How The Financial Crisis Has Transformed HR Into Strategic Leaders

Ron Jones

As economic uncertainty continues to play out across the world, the legacy of the Great Financial Crisis remains with us and drives the need for even greater levels of accountability for HR practitioners.

Much of what we still focus on was defined by a period of growth and certainty that shaped our policies and procedures in the period before 2009. The issues of talent recruitment, organizational culture, leadership, and employee engagement are still major drivers for the HR teams in all organizations. Somehow it seems that we have failed to grasp the fundamental shifts in how our economy operates.

There is no doubt that the way in which companies operate and engage with each other, both locally, nationally and internationally, will be profoundly influenced by the factors which are rapidly gaining attention: privacy and the role of the media; economic collapse of nation states; political collaboration on structural reform to address climate change; the integration of social media into every aspect of our communication; the development of fast moving communities of interest; and the changing role of government in partnering with third parties to deliver services.

These are just some of the forces creating a new paradigm for HRM. The potential for major transformation within organizations and the intersection with community, customer and supply chain relationships offers a huge opportunity for HR to reinvent itself as a major source of inspiration and innovation in leadership and management.

The following list includes steps that every HR leader needs to take to adapt to the changing environments:

1) Redefine the boundaries of our role – to recognize that our focus is building and generating strategic renewal whilst simultaneously integrating with the diverse communities in which we operate.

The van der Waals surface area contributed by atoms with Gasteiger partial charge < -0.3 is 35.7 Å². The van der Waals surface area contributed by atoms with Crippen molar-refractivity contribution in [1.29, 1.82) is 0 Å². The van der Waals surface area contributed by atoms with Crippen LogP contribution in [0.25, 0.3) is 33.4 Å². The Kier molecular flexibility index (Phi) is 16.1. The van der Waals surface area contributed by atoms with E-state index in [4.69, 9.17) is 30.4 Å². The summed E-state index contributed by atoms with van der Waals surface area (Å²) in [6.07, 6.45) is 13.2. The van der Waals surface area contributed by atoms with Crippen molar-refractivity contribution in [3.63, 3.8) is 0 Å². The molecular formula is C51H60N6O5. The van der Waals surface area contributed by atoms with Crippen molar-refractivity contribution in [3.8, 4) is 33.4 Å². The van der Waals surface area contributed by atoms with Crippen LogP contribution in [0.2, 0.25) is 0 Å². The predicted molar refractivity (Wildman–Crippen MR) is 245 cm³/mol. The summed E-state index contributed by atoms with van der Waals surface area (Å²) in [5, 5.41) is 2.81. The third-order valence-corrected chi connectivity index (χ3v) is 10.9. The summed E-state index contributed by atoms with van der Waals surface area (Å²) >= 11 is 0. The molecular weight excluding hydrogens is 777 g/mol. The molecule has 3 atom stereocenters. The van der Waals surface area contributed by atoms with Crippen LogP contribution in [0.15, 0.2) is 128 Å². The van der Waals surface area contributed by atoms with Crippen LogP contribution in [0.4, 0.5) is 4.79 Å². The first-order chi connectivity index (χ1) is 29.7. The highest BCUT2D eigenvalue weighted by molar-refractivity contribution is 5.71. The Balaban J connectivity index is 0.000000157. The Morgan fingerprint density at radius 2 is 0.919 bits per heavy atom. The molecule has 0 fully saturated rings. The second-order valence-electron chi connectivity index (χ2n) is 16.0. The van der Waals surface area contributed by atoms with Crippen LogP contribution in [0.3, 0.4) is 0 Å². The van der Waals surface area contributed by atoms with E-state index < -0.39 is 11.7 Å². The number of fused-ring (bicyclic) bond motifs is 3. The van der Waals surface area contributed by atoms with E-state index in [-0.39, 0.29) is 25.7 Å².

2) Be the owners and drivers of the brand that reflects a commitment to service towards staff, customers, suppliers and the community.

3) Be recognized professionally. We need to set standards for HR practitioners and model our commitment to this by only appointing HR managers and practitioners who have a level of standing within our various professional bodies.

4) Take ownership of the competencies required to work successfully at a strategic level. We need to be stronger advocates within University degree and post-graduate programs for a more robust approach to strategic HRM.

5) Be the thought leaders on internal and external factors impacting on how our organizations operate. We need to use our knowledge and networking to highlight global trends and maintain a high level of vigilance on workforce issues.

6) Build internal trust that allows us to challenge CEOs and Boards when we believe that the actions of the organization run counter to the interests of the people we employ and whom we wish to employ. We need to avoid the claims that we are only there to serve the bidding of senior managers. We must ensure that we have the trust of those whose interests we represent . This begins with developing a new standard of professionalism and our own code of conduct.

The role of the HR function has dramatically changed in just a few short years. Where will HR be as a profession in another three?